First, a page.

Immediately pour the syrup onto the marble or pan or sheet. Let cool about 10 minutes, until barely tepid but not quite cold to the touch; when you press it lightly, you can see the surface wrinkle.

As soon as fondant is ready, start kneading it vigorously with the scraper, spatula, or turner: push it up into a mass, spread it out again, and repeat the movement for 5 minutes or more. After several minutes of kneading, the syrup will begin to whiten; as you continue to knead, it will gradually turn into a crumbly snow-white mass, and finally stiffen so that you can no longer knead it. It is now officially and actually, fondant. Do not be discouraged, however, it it takes longer than 5 to 8 minutes or even 10 minutes to turn to fondant; go off and leave it for 5 minutes; come back and knead it again- eventually it will turn. (you might have started to knead it before it was quite ready for you).

Although you can use the fondant immediately, it will have a better texture and sheen if you let it rest at least 12 hours. Pack it into an air-tight container, topped with a dampened cheesecloth, cover, and refrigerate. As long as the top is damp, fondant will keep for months and months.

When you are ready to use your fondant, you will want to combine it with a flavoring. Flavoring may be 1 or 2 Tablespoons of kirsch, rum, orange liqueur or strong coffee, or just a teaspoon of vanilla with a tablespoon of water. There is enough liquid in the liqueurs and coffee that more water isn’t needed; only with the lesser amount of vanilla is extra water needed.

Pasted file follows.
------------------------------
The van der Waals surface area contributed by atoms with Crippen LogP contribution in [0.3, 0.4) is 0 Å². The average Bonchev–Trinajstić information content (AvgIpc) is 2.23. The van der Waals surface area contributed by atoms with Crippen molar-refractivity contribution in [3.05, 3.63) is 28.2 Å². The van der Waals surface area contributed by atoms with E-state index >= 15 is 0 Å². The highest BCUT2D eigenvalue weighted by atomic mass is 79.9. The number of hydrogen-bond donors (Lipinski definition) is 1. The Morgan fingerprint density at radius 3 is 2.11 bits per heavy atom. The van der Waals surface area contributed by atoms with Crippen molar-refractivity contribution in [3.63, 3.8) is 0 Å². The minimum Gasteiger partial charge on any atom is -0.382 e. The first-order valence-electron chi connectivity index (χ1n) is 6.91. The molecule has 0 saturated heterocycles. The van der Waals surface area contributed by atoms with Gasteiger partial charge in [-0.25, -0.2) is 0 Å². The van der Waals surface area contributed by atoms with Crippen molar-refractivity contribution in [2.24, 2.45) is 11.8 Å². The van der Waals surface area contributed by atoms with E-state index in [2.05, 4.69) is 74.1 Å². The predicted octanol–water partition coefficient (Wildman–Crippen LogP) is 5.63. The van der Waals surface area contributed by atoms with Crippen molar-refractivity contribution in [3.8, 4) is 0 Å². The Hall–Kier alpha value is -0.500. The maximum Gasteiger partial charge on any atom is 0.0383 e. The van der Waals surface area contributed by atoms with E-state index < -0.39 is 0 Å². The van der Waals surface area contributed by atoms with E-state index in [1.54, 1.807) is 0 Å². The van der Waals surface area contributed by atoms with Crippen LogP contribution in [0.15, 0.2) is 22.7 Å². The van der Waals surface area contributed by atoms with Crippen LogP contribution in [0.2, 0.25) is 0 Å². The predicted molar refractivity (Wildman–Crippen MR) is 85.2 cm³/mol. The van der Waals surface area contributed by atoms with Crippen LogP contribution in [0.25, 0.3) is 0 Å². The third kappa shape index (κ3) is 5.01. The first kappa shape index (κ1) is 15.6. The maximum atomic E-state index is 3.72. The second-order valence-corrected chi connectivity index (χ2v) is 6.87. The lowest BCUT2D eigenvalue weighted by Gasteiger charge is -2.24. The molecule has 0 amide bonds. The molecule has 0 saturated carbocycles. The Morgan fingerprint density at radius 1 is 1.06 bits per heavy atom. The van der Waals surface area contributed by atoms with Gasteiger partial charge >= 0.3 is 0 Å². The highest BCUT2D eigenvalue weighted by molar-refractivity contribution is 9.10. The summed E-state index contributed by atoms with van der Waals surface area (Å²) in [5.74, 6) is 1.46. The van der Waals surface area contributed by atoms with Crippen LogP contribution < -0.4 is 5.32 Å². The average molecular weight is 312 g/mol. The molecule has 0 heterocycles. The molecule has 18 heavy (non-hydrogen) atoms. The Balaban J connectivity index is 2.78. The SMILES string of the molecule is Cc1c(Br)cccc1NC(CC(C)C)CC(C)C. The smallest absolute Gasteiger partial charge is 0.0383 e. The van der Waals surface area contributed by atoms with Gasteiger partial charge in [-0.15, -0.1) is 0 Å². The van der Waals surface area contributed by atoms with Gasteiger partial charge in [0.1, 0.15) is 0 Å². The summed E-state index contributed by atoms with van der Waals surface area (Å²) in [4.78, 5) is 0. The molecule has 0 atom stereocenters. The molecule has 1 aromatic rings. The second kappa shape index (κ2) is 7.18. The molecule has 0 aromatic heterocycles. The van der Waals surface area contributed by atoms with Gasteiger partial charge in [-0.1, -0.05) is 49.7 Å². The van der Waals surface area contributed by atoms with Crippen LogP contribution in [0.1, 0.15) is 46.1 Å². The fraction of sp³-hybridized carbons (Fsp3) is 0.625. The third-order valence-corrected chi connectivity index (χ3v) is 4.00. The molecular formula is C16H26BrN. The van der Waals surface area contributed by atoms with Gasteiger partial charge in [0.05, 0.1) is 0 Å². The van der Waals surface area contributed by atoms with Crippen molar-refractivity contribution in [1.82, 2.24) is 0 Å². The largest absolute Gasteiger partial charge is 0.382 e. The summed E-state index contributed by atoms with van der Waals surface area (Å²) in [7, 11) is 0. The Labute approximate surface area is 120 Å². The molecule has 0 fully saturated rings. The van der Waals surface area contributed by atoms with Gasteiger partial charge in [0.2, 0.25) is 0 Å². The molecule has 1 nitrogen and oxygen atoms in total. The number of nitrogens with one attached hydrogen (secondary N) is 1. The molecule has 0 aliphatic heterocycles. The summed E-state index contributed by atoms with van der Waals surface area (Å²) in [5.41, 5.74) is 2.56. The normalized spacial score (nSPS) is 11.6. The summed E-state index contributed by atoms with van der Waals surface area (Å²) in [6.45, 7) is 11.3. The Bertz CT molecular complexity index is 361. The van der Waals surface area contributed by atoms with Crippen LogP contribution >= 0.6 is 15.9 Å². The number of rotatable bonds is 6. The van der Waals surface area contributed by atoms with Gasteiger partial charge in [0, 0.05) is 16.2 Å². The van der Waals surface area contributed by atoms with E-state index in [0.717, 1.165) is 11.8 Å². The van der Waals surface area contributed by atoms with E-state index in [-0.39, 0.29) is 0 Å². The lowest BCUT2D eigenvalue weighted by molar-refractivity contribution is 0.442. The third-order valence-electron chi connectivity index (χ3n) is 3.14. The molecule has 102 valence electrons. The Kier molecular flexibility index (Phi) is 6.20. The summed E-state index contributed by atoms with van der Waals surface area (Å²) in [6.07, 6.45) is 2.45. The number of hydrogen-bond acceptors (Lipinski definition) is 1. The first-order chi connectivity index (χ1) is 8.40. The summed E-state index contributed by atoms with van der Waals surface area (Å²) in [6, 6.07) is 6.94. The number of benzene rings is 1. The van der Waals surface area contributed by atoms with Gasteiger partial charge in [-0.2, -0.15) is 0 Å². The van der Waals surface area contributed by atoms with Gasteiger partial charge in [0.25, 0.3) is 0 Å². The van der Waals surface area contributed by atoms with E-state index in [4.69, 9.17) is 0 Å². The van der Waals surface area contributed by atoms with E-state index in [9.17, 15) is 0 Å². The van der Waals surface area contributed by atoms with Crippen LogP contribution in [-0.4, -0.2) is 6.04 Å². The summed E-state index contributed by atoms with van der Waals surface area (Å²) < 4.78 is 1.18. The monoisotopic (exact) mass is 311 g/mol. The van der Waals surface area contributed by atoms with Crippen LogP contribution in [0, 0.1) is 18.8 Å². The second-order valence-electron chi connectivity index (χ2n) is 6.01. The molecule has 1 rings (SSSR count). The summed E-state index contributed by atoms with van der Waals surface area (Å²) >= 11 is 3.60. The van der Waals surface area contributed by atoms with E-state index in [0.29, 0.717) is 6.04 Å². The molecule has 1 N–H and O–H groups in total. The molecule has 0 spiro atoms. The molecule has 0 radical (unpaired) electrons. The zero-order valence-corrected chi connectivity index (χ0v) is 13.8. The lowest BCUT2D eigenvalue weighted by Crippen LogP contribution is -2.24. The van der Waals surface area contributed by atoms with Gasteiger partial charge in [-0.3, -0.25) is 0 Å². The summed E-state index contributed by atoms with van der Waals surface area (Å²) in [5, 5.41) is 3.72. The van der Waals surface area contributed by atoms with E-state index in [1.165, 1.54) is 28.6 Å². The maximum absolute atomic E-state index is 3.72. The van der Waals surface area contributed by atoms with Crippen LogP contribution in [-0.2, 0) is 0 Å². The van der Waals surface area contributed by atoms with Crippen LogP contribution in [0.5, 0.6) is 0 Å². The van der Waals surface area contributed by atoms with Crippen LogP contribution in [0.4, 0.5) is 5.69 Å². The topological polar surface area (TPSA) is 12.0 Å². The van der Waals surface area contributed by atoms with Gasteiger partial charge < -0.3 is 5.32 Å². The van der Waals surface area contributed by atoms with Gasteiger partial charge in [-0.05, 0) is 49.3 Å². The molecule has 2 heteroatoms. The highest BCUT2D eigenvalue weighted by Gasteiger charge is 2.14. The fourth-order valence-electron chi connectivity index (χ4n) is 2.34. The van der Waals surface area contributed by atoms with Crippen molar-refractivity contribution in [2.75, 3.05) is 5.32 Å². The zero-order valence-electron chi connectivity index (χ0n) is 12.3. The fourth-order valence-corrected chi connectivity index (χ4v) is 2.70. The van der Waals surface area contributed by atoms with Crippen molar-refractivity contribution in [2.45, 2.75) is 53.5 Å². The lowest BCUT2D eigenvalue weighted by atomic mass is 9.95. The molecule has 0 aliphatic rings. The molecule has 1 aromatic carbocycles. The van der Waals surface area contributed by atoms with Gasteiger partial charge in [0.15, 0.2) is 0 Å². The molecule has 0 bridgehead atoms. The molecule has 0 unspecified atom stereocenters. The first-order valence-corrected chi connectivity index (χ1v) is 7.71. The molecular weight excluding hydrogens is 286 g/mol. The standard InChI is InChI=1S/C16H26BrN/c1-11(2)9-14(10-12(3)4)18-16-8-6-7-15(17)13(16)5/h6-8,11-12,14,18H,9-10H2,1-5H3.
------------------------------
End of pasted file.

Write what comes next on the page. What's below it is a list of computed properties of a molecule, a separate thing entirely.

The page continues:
Combine the fondant with your flavoring in a bowl that is in a pan of simmering water. Stir thoroughly, reaching all over the bowl as the fondant slowly softens and turns into a perfectly smooth, glossy cream that coats the spoon fairly heavily. Use immediately.

Because the sugar fondant keeps so well in the freezer, it really is a good icing for use on harder surfaced items like the napoleons (pate a choux) and cookies. For softer items like cakes, and you need a fondant, you should probably learn to use a Rolled Fondant.

Rolled Fondant

As I mentioned, I bought some rolled fondant at the Decorette shop and used it to form some decorations. I did not try to roll it out and cover a cake. They did tell me, though, that when you use it to cover a cake, you first frost the cake with a butter cream frosting under the fondant. I also know that the fondant dries very hard; Jenn and James said that their wedding cake had a smooth fondant covering and after the first day, the covering was so hard they could barely get through it.

Gum Paste

The final category I want to mention is Gum Paste. This is a product that is used to make decorations; the very realistic flowers that you find on cakes are probably gum paste. It is very moldable, and dries very hard; it will keep for years. So I find it non-eatable, and would not use it for decorations on a cake that will be shared with young children. They like to eat the decorations. But if you find the need for extremely realistic decorations, you might want to consider gum paste. You can buy many decorations already made at places like the Decorette Shop; because they do not go bad, the shop can afford to have them available for purchase.

Most ganaches are a combination of chocolate and heavy cream in equal parts. Sometimes you need to change the ratio, or add additional fat in order to get the ganache to set- be less liquidy. If you run into trouble because the ganache won’t set up, you can always reheat it and then add more chocolate pieces.

Ganaches


White Chocolate Ganache
1/2 cup heavy cream
16 oz. white chocolate
4 Tbsp butter
1/2 tsp chocolate extract.